iOS Security Flaw Allows Trusted Apps to Take Over Your iPhone

Apple's pretty proud of its App Store approval system. Too bad security hacker Charlie Miller found a code-signing flaw that allows good apps to go bad. Here's how an app downloaded from the App Store could become a malware threat.


What Miller has discovered is that hackers can create an app that passes Apple's strict app vetting process and once that app is in the App Store can exploit a flaw in the code signing of Apple's devices. The flaw is found in iOS 4.3 and later. At issue is that javascript is now allowed to run at a much deeper level than before to speed up mobile Safari. Apple actually created an exception for the browser to run unapproved code in an iOS devices memory. Miller's app uses that exception to download malicious code.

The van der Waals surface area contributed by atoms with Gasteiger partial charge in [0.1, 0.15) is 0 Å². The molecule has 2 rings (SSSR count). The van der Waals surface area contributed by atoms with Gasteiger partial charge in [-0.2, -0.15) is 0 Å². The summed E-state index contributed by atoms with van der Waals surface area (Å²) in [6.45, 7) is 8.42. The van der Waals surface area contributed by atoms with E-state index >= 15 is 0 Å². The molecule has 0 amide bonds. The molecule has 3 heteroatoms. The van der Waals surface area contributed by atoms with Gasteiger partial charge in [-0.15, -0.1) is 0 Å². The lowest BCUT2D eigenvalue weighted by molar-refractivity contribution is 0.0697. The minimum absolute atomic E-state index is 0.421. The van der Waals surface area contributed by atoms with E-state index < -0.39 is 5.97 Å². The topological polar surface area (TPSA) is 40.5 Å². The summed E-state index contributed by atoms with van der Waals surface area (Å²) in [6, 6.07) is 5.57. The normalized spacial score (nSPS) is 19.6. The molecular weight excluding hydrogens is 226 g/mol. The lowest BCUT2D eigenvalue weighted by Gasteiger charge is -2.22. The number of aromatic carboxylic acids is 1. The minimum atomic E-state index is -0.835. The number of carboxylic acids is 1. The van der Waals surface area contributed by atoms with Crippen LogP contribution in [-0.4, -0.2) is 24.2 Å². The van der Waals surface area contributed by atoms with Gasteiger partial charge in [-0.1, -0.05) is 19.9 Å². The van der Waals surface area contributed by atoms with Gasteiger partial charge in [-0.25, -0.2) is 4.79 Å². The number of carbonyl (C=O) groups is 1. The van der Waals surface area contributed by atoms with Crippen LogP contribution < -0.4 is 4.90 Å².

Because of this, an Apple-approved app can phone home once launched and download malicious code that can run amok on the iOS device. A hacker could see a user's contacts and photos, play sounds on the phone and activate vibrate mode. While remotely making an iPhone vibrate sounds innocuous, control of these aspects of an iOS device could potentially lead to control of other features. Check out the video above of the flaw in action.

Apple has already pulled Miller's proof-of-concept InstaStock app from the App Store. Miller plans to demonstrate the flaw next week at the SysCan conference in Taiwan. [Forbes via Cult of Mac]

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Denver is too damn high

The 4s is turning out to be a little half baked. Can't believe they didn't find this prior to release